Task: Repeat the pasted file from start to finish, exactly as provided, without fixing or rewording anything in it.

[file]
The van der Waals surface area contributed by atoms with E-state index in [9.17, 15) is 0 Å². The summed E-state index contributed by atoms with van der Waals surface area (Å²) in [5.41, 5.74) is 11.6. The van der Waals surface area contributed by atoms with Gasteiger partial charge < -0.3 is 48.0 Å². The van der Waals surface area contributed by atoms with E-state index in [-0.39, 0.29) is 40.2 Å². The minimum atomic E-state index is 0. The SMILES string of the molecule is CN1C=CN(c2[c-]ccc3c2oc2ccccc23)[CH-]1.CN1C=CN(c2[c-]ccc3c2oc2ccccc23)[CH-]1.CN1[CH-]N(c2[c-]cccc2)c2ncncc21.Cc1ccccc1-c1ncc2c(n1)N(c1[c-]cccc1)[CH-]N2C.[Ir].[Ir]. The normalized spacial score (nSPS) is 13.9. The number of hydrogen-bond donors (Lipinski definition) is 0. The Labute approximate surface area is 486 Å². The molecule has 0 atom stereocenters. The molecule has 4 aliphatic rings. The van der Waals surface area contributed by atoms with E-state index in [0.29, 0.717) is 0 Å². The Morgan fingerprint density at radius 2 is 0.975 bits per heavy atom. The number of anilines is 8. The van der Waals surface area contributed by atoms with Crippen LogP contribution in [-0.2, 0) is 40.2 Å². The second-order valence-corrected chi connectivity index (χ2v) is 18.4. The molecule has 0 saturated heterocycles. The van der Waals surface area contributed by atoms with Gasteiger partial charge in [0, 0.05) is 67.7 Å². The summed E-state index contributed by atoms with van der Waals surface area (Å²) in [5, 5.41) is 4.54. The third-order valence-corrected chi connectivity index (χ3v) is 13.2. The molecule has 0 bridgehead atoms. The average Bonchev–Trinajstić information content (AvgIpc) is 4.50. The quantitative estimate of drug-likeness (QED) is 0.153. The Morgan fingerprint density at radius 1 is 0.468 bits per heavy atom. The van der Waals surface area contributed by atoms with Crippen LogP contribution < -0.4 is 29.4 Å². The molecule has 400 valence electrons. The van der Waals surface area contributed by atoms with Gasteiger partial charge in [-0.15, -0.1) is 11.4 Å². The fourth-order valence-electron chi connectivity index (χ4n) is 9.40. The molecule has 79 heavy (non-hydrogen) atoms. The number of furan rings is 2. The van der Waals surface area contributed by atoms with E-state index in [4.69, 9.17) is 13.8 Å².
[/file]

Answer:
The van der Waals surface area contributed by atoms with E-state index in [9.17, 15) is 0 Å². The summed E-state index contributed by atoms with van der Waals surface area (Å²) in [5.41, 5.74) is 11.6. The van der Waals surface area contributed by atoms with Gasteiger partial charge < -0.3 is 48.0 Å². The van der Waals surface area contributed by atoms with E-state index in [-0.39, 0.29) is 40.2 Å². The minimum atomic E-state index is 0. The SMILES string of the molecule is CN1C=CN(c2[c-]ccc3c2oc2ccccc23)[CH-]1.CN1C=CN(c2[c-]ccc3c2oc2ccccc23)[CH-]1.CN1[CH-]N(c2[c-]cccc2)c2ncncc21.Cc1ccccc1-c1ncc2c(n1)N(c1[c-]cccc1)[CH-]N2C.[Ir].[Ir]. The normalized spacial score (nSPS) is 13.9. The number of hydrogen-bond donors (Lipinski definition) is 0. The Labute approximate surface area is 486 Å². The molecule has 0 atom stereocenters. The molecule has 4 aliphatic rings. The van der Waals surface area contributed by atoms with E-state index in [0.29, 0.717) is 0 Å². The Morgan fingerprint density at radius 2 is 0.975 bits per heavy atom. The number of anilines is 8. The van der Waals surface area contributed by atoms with Crippen LogP contribution in [-0.2, 0) is 40.2 Å². The second-order valence-corrected chi connectivity index (χ2v) is 18.4. The molecule has 0 saturated heterocycles. The van der Waals surface area contributed by atoms with Gasteiger partial charge in [0, 0.05) is 67.7 Å². The summed E-state index contributed by atoms with van der Waals surface area (Å²) in [5, 5.41) is 4.54. The third-order valence-corrected chi connectivity index (χ3v) is 13.2. The molecule has 0 bridgehead atoms. The average Bonchev–Trinajstić information content (AvgIpc) is 4.50. The quantitative estimate of drug-likeness (QED) is 0.153. The Morgan fingerprint density at radius 1 is 0.468 bits per heavy atom. The van der Waals surface area contributed by atoms with Crippen LogP contribution < -0.4 is 29.4 Å². The molecule has 400 valence electrons. The van der Waals surface area contributed by atoms with Gasteiger partial charge in [-0.15, -0.1) is 11.4 Å². The fourth-order valence-electron chi connectivity index (χ4n) is 9.40. The molecule has 79 heavy (non-hydrogen) atoms. The number of furan rings is 2. The van der Waals surface area contributed by atoms with E-state index in [4.69, 9.17) is 13.8 Å².